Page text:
The ineffectiveness of entrepreneurship policy:Is policy formulation to blame?

    Get PDF
    Entrepreneurship policy has been criticised for its lack of effectiveness. Some scholars, such as Scott Shane in this journal, have argued that it is ‘bad’ public policy. But this simply begs the question why the legislative process should generate bad policy? To answer this question this study examines the UK’s enterprise policy process in the 2009–2010 period. It suggests that a key factor for the ineffectiveness of policy is how it is formulated. This stage in the policy process is seldom visible to those outside of government departments and has been largely ignored by prior research. The application of institutional theory provides a detailed theoretical understanding of the actors and the process by which enterprise policy is formulated. We find that by opening up the ‘black box’ of enterprise policy formulation, the process is dominated by powerful actors who govern the process with their interests

    Studies of new Higgs boson interactions through nonresonant HH production in the b¯bγγ fnal state in pp collisions at √s = 13 TeV with the ATLAS detector

    Get PDF
    A search for nonresonant Higgs boson pair production in the b ¯bγγ fnal state is performed using 140 fb−1 of proton-proton collisions at a centre-of-mass energy of 13 TeV recorded by the ATLAS detector at the CERN Large Hadron Collider. This analysis supersedes and expands upon the previous nonresonant ATLAS results in this fnal state based on the same data sample. The analysis strategy is optimised to probe anomalous values not only of the Higgs (H) boson self-coupling modifer κλ but also of the quartic HHV V (V = W, Z) coupling modifer κ2V . No signifcant excess above the expected background from Standard Model processes is observed. An observed upper limit µHH &lt; 4.0 is set at 95% confdence level on the Higgs boson pair production cross-section normalised to its Standard Model prediction. The 95% confdence intervals for the coupling modifers are −1.4 &lt; κλ &lt; 6.9 and −0.5 &lt; κ2V &lt; 2.7, assuming all other Higgs boson couplings except the one under study are fxed to the Standard Model predictions. The results are interpreted in the Standard Model efective feld theory and Higgs efective feld theory frameworks in terms of constraints on the couplings of anomalous Higgs boson (self-)interactions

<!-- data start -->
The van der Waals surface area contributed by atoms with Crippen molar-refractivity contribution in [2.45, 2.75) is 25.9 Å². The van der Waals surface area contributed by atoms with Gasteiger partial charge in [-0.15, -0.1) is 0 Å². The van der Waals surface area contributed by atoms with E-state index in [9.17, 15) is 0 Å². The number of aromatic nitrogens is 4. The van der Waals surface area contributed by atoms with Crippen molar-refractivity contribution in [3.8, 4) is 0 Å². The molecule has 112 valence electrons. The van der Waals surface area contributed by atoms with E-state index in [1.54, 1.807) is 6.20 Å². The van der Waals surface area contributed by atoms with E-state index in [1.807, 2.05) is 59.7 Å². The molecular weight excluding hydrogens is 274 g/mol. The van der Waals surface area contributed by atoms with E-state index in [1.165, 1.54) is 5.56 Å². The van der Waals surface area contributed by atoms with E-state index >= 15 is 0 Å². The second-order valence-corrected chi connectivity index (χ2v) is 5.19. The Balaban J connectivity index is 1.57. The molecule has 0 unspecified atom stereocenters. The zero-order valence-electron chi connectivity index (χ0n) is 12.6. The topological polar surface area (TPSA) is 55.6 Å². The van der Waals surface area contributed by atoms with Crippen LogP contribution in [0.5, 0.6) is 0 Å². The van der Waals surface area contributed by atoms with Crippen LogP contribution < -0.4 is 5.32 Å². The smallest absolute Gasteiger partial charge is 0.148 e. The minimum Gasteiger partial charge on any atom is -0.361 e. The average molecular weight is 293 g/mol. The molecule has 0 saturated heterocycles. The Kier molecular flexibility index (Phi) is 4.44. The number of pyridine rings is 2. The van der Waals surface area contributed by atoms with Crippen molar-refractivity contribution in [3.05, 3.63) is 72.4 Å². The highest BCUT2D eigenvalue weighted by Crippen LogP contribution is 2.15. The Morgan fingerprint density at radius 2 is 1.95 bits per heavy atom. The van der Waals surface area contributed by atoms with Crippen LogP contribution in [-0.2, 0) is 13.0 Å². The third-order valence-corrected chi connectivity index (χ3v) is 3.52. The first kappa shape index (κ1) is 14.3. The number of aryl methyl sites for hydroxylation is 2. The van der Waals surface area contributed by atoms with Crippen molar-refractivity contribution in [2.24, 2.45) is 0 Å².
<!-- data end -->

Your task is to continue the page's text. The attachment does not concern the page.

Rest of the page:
corecore